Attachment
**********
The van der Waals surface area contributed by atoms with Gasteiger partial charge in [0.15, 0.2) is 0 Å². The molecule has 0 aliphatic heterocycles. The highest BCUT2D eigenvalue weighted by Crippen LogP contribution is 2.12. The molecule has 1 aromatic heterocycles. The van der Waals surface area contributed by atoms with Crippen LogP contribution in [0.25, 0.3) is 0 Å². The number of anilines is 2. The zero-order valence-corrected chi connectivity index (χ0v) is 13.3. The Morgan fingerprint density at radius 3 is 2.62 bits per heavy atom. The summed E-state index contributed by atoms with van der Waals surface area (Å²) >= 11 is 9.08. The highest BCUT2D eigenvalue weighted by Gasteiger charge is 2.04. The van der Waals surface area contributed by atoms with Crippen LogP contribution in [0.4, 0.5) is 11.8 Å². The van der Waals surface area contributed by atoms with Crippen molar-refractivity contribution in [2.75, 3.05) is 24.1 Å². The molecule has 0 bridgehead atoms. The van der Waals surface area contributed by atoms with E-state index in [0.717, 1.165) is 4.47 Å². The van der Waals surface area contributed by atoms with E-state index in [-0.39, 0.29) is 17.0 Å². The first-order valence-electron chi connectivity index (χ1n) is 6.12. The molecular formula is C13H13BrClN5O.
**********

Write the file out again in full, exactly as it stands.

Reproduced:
The van der Waals surface area contributed by atoms with Gasteiger partial charge in [0.15, 0.2) is 0 Å². The molecule has 0 aliphatic heterocycles. The highest BCUT2D eigenvalue weighted by Crippen LogP contribution is 2.12. The molecule has 1 aromatic heterocycles. The van der Waals surface area contributed by atoms with Crippen LogP contribution in [0.25, 0.3) is 0 Å². The number of anilines is 2. The zero-order valence-corrected chi connectivity index (χ0v) is 13.3. The Morgan fingerprint density at radius 3 is 2.62 bits per heavy atom. The summed E-state index contributed by atoms with van der Waals surface area (Å²) >= 11 is 9.08. The highest BCUT2D eigenvalue weighted by Gasteiger charge is 2.04. The van der Waals surface area contributed by atoms with Crippen LogP contribution in [0.4, 0.5) is 11.8 Å². The van der Waals surface area contributed by atoms with Crippen molar-refractivity contribution in [2.75, 3.05) is 24.1 Å². The molecule has 0 bridgehead atoms. The van der Waals surface area contributed by atoms with E-state index in [0.717, 1.165) is 4.47 Å². The van der Waals surface area contributed by atoms with E-state index in [-0.39, 0.29) is 17.0 Å². The first-order valence-electron chi connectivity index (χ1n) is 6.12. The molecular formula is C13H13BrClN5O.